• One reason that the Angels seem to be standing still while baseball is hurtling toward the deadline is what some GMs call the “internal acquisition.” Teams with injured players above the level that can be reasonably acquired seldom make deals to fill holes that can be filled internally. That means prospects sometimes, but for the Angels, it’s the return of injured players. Kelvim Escobar is making good progress coming back from elbow surgery and should be back sometime in September. It appears he’s a bit ahead of schedule, though pitchers often have a hard time actually “letting go” for a couple weeks, making his return to full effectiveness questionable. The Angels also think that Dallas McPherson will be back sometime in August. He’s about to begin workouts in Arizona, and should be ready for a rehab assignment about ten days after that.
  • The guy played all seven innings. In his first game back, the plan was to have Nomar Garciaparra get a couple at-bats, maybe stay in the field for five innings. Instead, he felt so good that he asked to stay in the whole game. Reports from the game indicate that he showed no signs of discomfort or hesitancy. He had his first step on grounders, came out of the box well, and ended up 1-for-4 with an RBI. Explosive? No, don’t expect Garciaparra to be mistaken for Chris Duffy. What’s better is when he returns to Chicago in a week, he might be mistaken for the old Nomar.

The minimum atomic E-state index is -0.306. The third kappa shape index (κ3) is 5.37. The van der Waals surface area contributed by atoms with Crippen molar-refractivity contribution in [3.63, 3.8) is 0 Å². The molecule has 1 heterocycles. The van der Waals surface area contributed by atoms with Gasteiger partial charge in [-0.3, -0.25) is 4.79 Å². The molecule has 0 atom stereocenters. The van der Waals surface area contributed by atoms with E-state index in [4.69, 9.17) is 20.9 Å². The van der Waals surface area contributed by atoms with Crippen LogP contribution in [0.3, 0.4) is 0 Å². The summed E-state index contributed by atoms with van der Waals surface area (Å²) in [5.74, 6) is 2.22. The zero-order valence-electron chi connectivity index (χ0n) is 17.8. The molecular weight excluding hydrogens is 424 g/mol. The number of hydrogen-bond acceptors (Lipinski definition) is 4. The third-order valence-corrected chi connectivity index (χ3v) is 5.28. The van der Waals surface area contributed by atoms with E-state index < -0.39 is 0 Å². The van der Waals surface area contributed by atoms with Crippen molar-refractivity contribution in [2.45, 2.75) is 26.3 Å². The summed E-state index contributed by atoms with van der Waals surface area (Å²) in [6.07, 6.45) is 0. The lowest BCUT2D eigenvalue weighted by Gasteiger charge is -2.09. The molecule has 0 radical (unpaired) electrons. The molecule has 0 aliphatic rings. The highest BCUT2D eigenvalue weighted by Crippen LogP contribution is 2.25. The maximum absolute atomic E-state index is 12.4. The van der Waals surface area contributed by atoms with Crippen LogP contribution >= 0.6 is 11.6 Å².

• Some might look at the timing of the back injury Mark Kotsay is suffering with and wonder if he fought through it while negotiating a long-term deal. That’s unlikely, given that Kotsay’s back problems are a known quantity. An MRI taken this week showed that he’s dealing with the same problem that he had a couple years ago. That situation shelved him for a couple weeks. Knowing what it is should be half the battle and while it won’t halve the time off, let’s say 10 days as a likely scenario. For all the talk about Nick Swisher being able to play center field, he hasn’t done it this season.

  • Quick Cuts: Let me say this in the clearest of terms: no matter what deal the Angels make or don’t make, Darin Erstad will not be back in center field … Carlos Zambrano. Dusty Baker. Discuss … Josh Willingham isn’t making progress. His stress fracture is probably going to end his season, given that the minor leagues end on September 1 … Joe Blanton is running to keep weight off, thought the running is hurting his back. Something’s got to give … Rafael Soriano does have soreness in his shoulder, but the M’s are going to put him on track for a rehab stint anyway. This shouldn’t surprise anyone that’s been following the Mariners sad medhead history … It’s good to see Cliff Barmes running and taking grounders. It will still be at least a month before he’s swinging the bat again, making his return unlikely to be more than a cameo … Cole Hamels is having back problems severe enough to force a visit to a spine specialist. The Phillies still think he’s good enough to slot right into their rotation.